Abdellatif Kechiche, the director of the Palme d'Or winning movie Blue is the Warmest Color, has verbally attacked French newspaper Le Monde, the journalist Aureliano Tonet and even his own lead actress Lea Seydoux in an open letter published on the website Rue89.

Abdellatif Kechiche Lea SeydouxLea Seydoux [L] and Kechiche [C] at the Cannes Film Festival

Kechiche begins by attacking the negative stories about his movie that appeared in Le Monde, though focuses much of his ire on Seydoux whom he calls an "arrogant, spoiled child." He appears to threaten legal action for the actress' statements about his methods during shooting the movie.

"Miss Seydoux, who after having repeatedly thanked me publicly and privately and having wept in my arms at Cannes for allowing her to take on this noble role has, against all odds and all personal coherence, radically changed her attitude toward me," he writes.

"Thus after having been celebrated and glorified thanks to the Palme d'Or won by Blue Is the Warmest Color, she started to drag me through the mud with lies and exaggerations," he adds.

The director - whose movie triumphed over various high profile moves in Cannes - goes on to call his actress's actions "a perverse fraud and manipulation" and adds, "I will come back. It is for her to explain in court."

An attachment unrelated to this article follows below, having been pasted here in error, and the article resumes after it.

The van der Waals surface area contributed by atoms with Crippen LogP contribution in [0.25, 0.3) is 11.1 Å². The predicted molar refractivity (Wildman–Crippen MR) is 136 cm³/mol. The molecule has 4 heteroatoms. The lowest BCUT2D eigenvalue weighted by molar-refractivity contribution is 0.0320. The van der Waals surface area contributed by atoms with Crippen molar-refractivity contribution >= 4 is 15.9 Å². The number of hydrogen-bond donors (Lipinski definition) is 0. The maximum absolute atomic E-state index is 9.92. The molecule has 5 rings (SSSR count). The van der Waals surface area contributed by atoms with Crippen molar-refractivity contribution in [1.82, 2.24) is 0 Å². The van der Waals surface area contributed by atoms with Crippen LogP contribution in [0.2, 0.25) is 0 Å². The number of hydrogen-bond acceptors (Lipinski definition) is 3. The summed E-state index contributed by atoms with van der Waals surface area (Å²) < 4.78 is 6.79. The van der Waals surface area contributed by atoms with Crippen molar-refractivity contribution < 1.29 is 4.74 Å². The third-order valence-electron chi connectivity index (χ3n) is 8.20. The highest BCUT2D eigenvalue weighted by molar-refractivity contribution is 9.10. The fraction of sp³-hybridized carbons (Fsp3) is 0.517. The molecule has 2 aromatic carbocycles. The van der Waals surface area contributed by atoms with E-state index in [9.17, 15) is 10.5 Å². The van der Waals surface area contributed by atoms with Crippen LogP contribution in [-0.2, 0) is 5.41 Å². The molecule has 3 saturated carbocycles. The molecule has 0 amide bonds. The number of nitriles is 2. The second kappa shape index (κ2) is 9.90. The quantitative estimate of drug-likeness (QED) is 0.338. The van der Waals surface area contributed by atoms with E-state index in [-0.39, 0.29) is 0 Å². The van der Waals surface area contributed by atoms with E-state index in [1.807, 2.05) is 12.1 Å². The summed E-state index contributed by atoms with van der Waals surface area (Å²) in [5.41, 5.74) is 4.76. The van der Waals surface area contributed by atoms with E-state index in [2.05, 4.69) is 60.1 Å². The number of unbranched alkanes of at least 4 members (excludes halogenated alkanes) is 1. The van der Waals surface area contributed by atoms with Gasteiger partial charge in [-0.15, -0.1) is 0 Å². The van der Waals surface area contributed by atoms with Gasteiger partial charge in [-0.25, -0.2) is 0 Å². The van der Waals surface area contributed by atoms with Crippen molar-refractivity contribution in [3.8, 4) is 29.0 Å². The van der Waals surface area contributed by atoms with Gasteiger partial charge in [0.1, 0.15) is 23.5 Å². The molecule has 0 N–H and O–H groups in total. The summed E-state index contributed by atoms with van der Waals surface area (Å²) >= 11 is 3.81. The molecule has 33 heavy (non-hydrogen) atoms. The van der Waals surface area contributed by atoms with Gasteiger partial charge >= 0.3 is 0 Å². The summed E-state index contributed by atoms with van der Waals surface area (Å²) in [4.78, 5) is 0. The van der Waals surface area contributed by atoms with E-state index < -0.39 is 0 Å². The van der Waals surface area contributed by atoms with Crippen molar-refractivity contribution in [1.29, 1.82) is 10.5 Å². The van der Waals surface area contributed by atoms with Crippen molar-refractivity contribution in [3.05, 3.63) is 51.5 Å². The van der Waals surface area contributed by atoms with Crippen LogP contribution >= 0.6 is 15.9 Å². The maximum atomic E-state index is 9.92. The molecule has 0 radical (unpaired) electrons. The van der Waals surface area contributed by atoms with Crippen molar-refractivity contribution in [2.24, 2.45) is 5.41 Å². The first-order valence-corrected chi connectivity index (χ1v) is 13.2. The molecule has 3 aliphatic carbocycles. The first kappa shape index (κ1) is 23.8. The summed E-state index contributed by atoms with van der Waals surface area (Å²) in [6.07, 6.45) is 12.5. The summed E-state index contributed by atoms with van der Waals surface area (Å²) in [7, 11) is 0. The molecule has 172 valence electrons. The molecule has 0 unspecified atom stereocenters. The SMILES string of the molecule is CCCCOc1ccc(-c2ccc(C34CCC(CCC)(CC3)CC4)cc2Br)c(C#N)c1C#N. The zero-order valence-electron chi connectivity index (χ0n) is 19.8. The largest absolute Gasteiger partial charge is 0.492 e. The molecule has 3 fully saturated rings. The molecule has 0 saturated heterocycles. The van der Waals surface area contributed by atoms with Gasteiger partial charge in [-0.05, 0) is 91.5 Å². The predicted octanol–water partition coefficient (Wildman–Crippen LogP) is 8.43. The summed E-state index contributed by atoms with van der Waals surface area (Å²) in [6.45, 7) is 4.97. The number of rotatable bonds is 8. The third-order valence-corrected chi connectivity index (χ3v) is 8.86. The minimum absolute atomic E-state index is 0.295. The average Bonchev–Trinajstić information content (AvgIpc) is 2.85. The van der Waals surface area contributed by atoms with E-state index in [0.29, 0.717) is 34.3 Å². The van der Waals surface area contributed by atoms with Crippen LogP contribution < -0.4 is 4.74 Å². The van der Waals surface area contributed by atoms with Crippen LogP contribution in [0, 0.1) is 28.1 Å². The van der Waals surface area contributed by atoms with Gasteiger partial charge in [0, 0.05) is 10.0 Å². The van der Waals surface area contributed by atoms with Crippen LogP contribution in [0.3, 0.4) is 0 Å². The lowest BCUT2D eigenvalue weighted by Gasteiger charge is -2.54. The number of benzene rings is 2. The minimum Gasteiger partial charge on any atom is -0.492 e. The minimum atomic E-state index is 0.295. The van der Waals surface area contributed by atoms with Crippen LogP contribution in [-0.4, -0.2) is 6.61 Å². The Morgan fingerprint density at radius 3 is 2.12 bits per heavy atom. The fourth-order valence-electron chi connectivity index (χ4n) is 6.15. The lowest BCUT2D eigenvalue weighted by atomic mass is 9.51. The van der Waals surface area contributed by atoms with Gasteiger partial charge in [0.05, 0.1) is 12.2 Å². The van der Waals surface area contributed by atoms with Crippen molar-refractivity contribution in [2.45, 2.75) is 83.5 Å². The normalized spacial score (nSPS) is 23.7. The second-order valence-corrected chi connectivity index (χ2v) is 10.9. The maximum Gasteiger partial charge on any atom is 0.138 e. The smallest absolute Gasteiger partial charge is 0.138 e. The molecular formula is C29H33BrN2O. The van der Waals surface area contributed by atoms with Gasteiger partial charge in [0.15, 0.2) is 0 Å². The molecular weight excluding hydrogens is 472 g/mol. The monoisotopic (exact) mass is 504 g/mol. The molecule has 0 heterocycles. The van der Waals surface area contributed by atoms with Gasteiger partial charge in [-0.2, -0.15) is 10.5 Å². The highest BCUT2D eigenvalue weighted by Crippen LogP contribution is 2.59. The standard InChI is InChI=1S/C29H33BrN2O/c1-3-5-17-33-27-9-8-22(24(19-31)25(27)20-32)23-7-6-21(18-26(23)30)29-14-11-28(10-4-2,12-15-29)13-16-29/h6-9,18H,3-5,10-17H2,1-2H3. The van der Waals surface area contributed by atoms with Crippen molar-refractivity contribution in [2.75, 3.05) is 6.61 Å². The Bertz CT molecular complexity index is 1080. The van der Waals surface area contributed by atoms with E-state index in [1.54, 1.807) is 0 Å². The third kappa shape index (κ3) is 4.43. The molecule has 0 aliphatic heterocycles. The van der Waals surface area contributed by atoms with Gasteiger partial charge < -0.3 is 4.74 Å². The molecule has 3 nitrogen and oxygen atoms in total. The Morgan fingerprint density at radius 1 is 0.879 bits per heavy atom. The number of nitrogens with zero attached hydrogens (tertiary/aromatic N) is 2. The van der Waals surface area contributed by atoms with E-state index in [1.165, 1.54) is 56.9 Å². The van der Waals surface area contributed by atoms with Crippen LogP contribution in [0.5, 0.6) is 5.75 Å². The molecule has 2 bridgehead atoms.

Lea Seydoux Adele ExarchopoulosLea Seydoux [L] and her 'Blue Is The Warmest Color' Co-star Adele Exarchopoulos [R].

Kechiche's working regime was first laid out by Tonet in her article for Le Monde, in which she claimed crew-members were alleging long hours and brutal shooting conditions on Blue is the Warmest Color. In interviews that appeared earlier this year, Seydoux agreed, calling the production "horrible" and asserting that she would never again work with Kechiche. 

Still, the controversy did not hurt the movie commercially and it sold 261,000 tickets in its first week and almost 600,000 in its second. 

Blue is the Warmest Color follows the story of 15-year-old Adele who aspires to become a teacher. However, her life is turned upside down when she meets Emma (Seydoux), a blue haired art student at a nearby college who instigates a romance.  It became the first movie in Cannes Film Festival history to win both the prize for best directing and best movie. The panel was headed by Steven Spielberg.